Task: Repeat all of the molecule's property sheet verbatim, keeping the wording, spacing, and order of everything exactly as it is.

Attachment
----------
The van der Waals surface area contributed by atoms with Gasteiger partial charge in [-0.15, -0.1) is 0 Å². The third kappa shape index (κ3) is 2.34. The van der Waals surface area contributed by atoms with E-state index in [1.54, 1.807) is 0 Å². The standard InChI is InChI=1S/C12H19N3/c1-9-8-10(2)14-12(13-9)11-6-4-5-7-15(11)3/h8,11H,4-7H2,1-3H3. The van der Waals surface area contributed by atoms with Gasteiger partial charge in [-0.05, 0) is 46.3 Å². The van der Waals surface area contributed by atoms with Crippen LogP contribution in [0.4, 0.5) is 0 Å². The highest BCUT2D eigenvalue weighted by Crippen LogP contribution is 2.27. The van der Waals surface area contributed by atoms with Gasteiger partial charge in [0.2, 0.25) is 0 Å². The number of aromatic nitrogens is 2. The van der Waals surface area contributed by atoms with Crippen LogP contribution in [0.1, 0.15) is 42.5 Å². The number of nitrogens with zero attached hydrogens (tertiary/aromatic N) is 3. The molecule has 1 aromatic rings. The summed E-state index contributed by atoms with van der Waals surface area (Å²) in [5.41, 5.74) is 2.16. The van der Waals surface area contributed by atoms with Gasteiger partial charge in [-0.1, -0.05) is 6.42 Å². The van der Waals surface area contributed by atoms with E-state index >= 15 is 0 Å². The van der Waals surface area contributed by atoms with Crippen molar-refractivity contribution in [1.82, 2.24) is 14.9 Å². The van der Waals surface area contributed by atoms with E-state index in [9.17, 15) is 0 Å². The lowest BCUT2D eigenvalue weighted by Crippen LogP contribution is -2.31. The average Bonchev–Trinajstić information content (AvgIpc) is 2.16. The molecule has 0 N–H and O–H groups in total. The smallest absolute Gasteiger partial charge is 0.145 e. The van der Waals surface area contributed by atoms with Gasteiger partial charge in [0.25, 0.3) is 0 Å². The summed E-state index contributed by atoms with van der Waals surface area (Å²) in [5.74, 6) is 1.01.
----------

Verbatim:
The van der Waals surface area contributed by atoms with Gasteiger partial charge in [-0.15, -0.1) is 0 Å². The third kappa shape index (κ3) is 2.34. The van der Waals surface area contributed by atoms with E-state index in [1.54, 1.807) is 0 Å². The standard InChI is InChI=1S/C12H19N3/c1-9-8-10(2)14-12(13-9)11-6-4-5-7-15(11)3/h8,11H,4-7H2,1-3H3. The van der Waals surface area contributed by atoms with Gasteiger partial charge in [-0.05, 0) is 46.3 Å². The van der Waals surface area contributed by atoms with Crippen LogP contribution in [0.4, 0.5) is 0 Å². The highest BCUT2D eigenvalue weighted by Crippen LogP contribution is 2.27. The van der Waals surface area contributed by atoms with Gasteiger partial charge in [0.2, 0.25) is 0 Å². The number of aromatic nitrogens is 2. The van der Waals surface area contributed by atoms with Crippen LogP contribution in [0.1, 0.15) is 42.5 Å². The number of nitrogens with zero attached hydrogens (tertiary/aromatic N) is 3. The molecule has 1 aromatic rings. The summed E-state index contributed by atoms with van der Waals surface area (Å²) in [5.41, 5.74) is 2.16. The van der Waals surface area contributed by atoms with Gasteiger partial charge in [-0.1, -0.05) is 6.42 Å². The van der Waals surface area contributed by atoms with E-state index >= 15 is 0 Å². The van der Waals surface area contributed by atoms with Crippen molar-refractivity contribution in [1.82, 2.24) is 14.9 Å². The van der Waals surface area contributed by atoms with E-state index in [9.17, 15) is 0 Å². The lowest BCUT2D eigenvalue weighted by Crippen LogP contribution is -2.31. The average Bonchev–Trinajstić information content (AvgIpc) is 2.16. The molecule has 0 N–H and O–H groups in total. The smallest absolute Gasteiger partial charge is 0.145 e. The van der Waals surface area contributed by atoms with Gasteiger partial charge in [0.25, 0.3) is 0 Å². The summed E-state index contributed by atoms with van der Waals surface area (Å²) in [5.74, 6) is 1.01.